7 Do's and Don'ts to Launch Your Season

Whether your local courses are just thawing out or your spring season is well underway, read on for tips on how to make your next regatta an even bigger success.

A group of Quantum experts just back from the 96th Bacardi Cup in Miami have a few tricks up their sleeve to help you start your season on the right tack.

Do Your Research

As soon as you receive sailing instructions, review course locations and make a plan for getting out to the course each day, advises Kris Werner, who sailed in the J/70 Class in Miami. “Based on the forecast and course location, make sure to adjust your plans to give yourself enough time to get your tune-up in,” he says. “Ideally, arrive at the course area 45 minutes to an hour before the start.”

“On the water, know what to expect from the current, read the tide charts, and evaluate how these factors will impact your lay lines,” says George Szabo, who sailed in the Star Class in Miami. Dave Gerber, who also sailed in the J/70, adds that before the start, take time to sail upwind on both tacks, making note of compass headings and getting a feel for the current. Also look for cloud movement. “Create an understanding of the first windward leg,” he says. “Getting to the first windward mark in a comfortable position is advantageous for the rest of the race.”

Don't Skimp on Boat Prep

If you’ve prepared ahead, your first time out for the season will go more smoothly. Gerber suggests getting multiple colors of whipping twine from your local marine store and marking halyards in different colors, spots on your sheets for different time settings, marks on the tack line, pole line(s), topping lifts, and any other running rigging. “At mark roundings and starts, boat traffic can get crowded, especially in the One-Design Classes,” he says. “Having excellent, repetitive marks allows you to make a quick and confident change.” Having a tuning guide on hand for all conditions is also a great tool to have for any regatta - create your own, or check out our one design resources.

Do Communicate

“During and after races and at the end of the day, make sure you debrief with the crew to clarify any situations you encountered so that you’ll see improvement at the next race,” says Werner.

Here’s how a conversation might go:

Trimmer: “The spinnaker was a little hard to get out to the end of the pole on that hoist.”

Tactician: “Yeah, I noticed the jib was eased too much and the clew was catching the spinnaker foot.”

Skipper: “Ok, let’s make sure to ease the jib less or maybe make a mark on the sheet for max ease during the hoist.”

Trimmer: “Sounds good!”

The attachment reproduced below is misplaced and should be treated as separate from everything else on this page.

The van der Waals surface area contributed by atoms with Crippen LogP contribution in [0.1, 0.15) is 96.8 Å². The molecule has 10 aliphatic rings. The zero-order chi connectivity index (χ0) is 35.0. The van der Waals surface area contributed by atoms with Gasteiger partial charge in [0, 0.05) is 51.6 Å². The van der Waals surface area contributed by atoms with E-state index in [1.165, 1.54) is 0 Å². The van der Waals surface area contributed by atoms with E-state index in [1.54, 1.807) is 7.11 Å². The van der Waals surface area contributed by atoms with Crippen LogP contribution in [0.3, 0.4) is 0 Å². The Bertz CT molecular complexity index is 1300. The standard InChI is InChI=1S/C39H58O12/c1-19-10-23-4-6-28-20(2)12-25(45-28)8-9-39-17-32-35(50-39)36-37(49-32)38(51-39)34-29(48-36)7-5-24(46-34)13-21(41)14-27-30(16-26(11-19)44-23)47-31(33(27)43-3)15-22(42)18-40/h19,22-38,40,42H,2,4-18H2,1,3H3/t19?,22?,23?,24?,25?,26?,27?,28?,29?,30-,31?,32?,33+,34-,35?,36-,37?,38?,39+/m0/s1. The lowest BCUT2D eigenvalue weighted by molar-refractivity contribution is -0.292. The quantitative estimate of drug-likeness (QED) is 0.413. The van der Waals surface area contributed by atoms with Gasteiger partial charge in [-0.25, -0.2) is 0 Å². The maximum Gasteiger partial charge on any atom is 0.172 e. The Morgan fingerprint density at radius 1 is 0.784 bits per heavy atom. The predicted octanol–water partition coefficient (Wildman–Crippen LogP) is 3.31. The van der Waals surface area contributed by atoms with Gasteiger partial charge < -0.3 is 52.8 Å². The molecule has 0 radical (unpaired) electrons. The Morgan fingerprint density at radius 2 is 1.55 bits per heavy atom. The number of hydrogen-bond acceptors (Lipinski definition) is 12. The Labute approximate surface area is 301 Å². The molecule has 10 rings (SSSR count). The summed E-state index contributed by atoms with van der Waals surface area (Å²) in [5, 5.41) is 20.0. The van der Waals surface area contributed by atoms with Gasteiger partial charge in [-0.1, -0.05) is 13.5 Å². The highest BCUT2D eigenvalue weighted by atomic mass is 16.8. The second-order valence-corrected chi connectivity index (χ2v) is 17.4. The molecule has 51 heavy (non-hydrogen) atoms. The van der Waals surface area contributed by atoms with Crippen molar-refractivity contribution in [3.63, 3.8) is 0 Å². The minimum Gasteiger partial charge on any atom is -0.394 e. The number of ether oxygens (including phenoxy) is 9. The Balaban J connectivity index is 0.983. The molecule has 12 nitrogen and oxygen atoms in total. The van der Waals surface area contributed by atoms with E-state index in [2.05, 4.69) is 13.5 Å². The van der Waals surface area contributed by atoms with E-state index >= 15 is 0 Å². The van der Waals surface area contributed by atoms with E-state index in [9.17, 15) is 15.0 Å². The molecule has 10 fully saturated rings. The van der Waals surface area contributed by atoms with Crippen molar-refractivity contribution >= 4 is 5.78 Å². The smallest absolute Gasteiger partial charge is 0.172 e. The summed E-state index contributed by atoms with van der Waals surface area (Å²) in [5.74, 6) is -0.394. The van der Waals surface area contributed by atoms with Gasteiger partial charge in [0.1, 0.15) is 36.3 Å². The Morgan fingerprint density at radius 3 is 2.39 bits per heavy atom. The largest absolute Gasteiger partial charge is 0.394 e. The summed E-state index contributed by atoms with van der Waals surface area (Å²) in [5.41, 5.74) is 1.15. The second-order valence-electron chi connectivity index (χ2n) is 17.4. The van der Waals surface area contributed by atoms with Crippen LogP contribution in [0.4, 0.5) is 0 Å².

Next time, perfect hoist!

Don't Miss the Lift

Keep your head out of the boat and eyes on the lifts as well as your competition or you risk missing a major tactical advantage. Eddie Cox, who sailed in the Melges 24 Class, says, “Sailing the lift longer than your competitor is always key. Taking transoms and tacking on the lee stern of your competitor is a high-risk move that rarely pays off.”

Do Adjust Your Setup

Along with doing your research on the conditions, it's important to take a look at all condition factors when you get on the water and adjust your rig tune and sail setup accordingly. For example, when in chop, Szabo recommends less upper shroud tension to let the mast bend more sideways. “In Miami, this, combined with a bit lower runner than usual, helped us bring power to the mainsail and sail faster overall in the Star,” he says.

Gerber adds, “As in any boat, wind force, wave state, air temperature, fleet size, current direction, and crew weight all contribute to your rig tune and sail setup. Make sure these variables are discussed with the whole team and a process is formed.”

Don't Tack Below the Pressure

When it comes to pressure, one of two things will be true on course, says Cox. “You are either in it with a pressure and angle advantage or you are below it wondering why all the boats to windward are lifted. Make sure you are tacking as soon as you are headed and feel an increase in pressure. “If you aren’t tacking as soon as you are headed, you’ll be missing out on the next oscillation and won’t be able to connect to the next shift while in a clean lane.”

Do Watch the Weather

If the forecast calls for heavier wind and rain or might get dicey later in the day, prepare. Werner’s team made sure they had everything set up and ready to douse and store before the weather rolled in. “For example, in Miami we put up and dropped our mainsail inside the harbor and behind the shelter of land when possible,” he says. “It saved us from flogging the sail, but it also allowed for setup and cleanup to be done under calmer conditions where less can go wrong.”

For more resources and expertise, get in touch with your local loft.

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